President Obama’s jobs plan, also known as the American Jobs Act, aims to help unemployed Americans return to work. Congress is currently deciding whether to pass the American Jobs Act, reject it, or try to modify it. This article will explain some of the possible effects of Obama’s jobs plan on unemployed Americans, along with some of the criticisms of the plan.
Obama’s jobs plan would keep unemployment benefits at the same level, establish reemployment programs, and give companies incentives to hire the long-term unemployed.
The phrase “long-term unemployed” refers to people who have been out of work for 27 weeks or longer. The Department of Labor’s August Employment Situation report found that 6 million U.S. residents are facing long-term unemployment.
According to a recent article by the Wall Street Journal, Obama’s jobs plan would keep the current unemployment benefit limit set at 99 weeks. Without the renewal, the limit would expire at the end of 2011. This could give the long-term unemployed more time to get back on their feet.
States would also be required to begin robust reemployment programs to help the long-term unemployed. Companies would have the opportunity to give unemployed people a free trial run while the workers receive payment from unemployment insurance funds. Plus, companies would receive a tax credit worth up to $4,000 to hire people who have been unemployed for over 6 months.
However, according to the Wall Street Journal, some labor advocates worry that companies could abuse these opportunities to take advantage of desperate unemployed Americans
Passing Obama’s American Jobs Act would make discriminating against the unemployed illegal.
As ironic as it sounds, it is not uncommon for companies to discriminate against unemployed Americans.
A recent study by the University of California, Los Angeles found that, all other factors being equal, employers were less interested in interviewing or hiring unemployed applicants. This was true even when the applicant under consideration had been laid off or quit voluntarily.
A recent CNNMoney article by senior writer Chris Isidore confirms that discrimination against unemployed Americans is a serious issue. Many job ads have begun including restrictions like “unemployed candidates will not be considered” and “must be currently employed.” Even international phone manufacturer Sony Ericsson included this restriction in an ad for a new position in Georgia, according to Isidore.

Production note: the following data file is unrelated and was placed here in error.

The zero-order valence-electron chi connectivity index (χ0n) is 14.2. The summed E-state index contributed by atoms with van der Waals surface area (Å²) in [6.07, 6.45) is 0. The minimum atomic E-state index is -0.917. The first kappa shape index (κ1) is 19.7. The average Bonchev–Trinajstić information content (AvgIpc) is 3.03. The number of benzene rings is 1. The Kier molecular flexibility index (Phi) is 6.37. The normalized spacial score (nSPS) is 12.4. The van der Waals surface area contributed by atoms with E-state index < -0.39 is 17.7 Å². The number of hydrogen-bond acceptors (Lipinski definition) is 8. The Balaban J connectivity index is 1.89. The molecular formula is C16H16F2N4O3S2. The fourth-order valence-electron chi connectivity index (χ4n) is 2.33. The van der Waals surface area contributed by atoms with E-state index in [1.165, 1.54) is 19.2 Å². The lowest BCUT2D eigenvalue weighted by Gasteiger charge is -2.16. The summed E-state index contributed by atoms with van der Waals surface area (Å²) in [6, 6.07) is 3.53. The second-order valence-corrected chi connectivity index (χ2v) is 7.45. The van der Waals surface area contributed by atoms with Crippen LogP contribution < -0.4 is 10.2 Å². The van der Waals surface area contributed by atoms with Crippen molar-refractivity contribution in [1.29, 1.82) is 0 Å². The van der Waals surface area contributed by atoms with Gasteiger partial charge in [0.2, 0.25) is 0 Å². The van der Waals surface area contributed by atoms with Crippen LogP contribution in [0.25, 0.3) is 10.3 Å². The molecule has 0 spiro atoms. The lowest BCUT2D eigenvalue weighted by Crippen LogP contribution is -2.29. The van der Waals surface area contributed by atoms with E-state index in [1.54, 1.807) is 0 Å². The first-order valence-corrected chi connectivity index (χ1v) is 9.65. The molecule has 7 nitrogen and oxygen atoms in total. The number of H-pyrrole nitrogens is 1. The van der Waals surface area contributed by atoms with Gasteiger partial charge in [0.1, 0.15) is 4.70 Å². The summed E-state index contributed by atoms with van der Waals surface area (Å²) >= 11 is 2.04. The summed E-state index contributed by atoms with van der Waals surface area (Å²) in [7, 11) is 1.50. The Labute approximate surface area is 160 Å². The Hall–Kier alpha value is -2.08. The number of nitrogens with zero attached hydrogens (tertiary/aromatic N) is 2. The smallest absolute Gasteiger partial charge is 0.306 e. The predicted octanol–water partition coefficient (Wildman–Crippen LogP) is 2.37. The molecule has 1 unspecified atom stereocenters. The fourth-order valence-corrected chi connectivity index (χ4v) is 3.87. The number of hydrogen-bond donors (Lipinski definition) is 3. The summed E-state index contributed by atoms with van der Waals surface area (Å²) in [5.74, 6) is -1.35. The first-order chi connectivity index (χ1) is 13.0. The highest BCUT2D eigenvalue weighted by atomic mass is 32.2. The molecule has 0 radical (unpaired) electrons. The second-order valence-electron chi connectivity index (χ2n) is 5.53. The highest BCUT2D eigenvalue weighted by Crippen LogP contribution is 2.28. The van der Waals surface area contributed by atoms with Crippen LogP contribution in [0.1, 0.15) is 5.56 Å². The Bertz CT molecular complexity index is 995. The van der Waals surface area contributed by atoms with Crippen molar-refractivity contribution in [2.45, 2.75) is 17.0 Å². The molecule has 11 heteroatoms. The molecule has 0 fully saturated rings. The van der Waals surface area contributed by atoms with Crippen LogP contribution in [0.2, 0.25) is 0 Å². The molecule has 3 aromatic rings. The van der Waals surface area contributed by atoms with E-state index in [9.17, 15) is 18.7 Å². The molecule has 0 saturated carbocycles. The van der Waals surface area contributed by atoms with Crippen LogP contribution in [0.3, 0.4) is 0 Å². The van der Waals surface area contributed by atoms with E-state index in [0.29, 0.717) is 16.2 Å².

Obama’s jobs bill would make this type of discrimination illegal. Employers would no longer be allowed to place ads saying they won’t consider unemployed Americans or to refuse to hire anyone solely because of their employment status, according to an analysis by Pete Kasperowicz of The Hill. This is found in a part of the bill titled “Prohibition of Discrimination in Employment on the Basis of an Individual’s Status as Unemployed.”
However, Representative Louie Gohmert says some unemployed Americans might abuse this new law by filing trivial lawsuits against companies who choose not to hire them for legitimate reasons. He argues that companies might be less inclined to interview unemployed Americans out of fear of being sued.
Obama’s American Jobs Act would provide funds to hire back teachers who were laid off.
Obama’s jobs plan would put $30 billion toward hiring back teachers who were laid off and preventing more layoffs, according to a recent article by U.S. News & World Report. The plan could save 280,000 teaching positions while helping schools hire back tens of thousands more who were laid off.
However, Rick Newman of U.S. News & World Report says Congressional Republicans are not likely to go along with this type of spending, which is similar to what was already attempted with the 2009 stimulus plan. Many Republicans consider the 2009 stimulus plan unsuccessful.
The American Jobs Act would fund renovations to provide jobs for construction workers.
Obama’s jobs plan tries to address the needs of the over one million unemployed construction workers in the United States.
According to a recent article by the Wall Street Journal, Obama’s jobs plan would create jobs for construction workers by putting $95 billion toward renovating community colleges, schools, roads, waterways, airports, railroads, vacant houses, and foreclosed homes. Obama’s jobs plan would also put $10 billion toward paying for a national infrastructure bank to utilize public and private investments to cover construction projects.
But, critics argue there may not be long-term growth ahead of the construction industry, according to the Wall Street Journal. Adolfo Laurenti of the financial services company Mesirow Financial says that construction workers just aren’t in as much demand as they were during the housing boom, so Obama’s jobs plan might just provide a temporary boost for these unemployed Americans.
Rick Newman warns that Republicans are unlikely to support this level of spending, since the 2009 stimulus plan investment in construction was seen as relatively ineffective.
The bottom line on Obama’s jobs plan…
Obama’s American Jobs Act is meant to affect unemployed Americans by giving companies incentives to hire the long-term unemployed, make discrimination against unemployed people illegal, provide funds to hire back teachers who were laid off, and create jobs for construction workers. However, critics of the plan say companies could abuse the ability to hire unemployed Americans as temporary workers, unemployed Americans could abuse the ability to sue companies, and hiring back teachers along with creating jobs for construction workers already flopped in 2009.
Whether or not the American Jobs Act makes it through Congress, the media coverage of Obama’s jobs plan has raised public awareness of the problems facing unemployed Americans, particularly teachers, construction workers, and the long-term unemployed. Only time will tell when and how these issues will be resolved.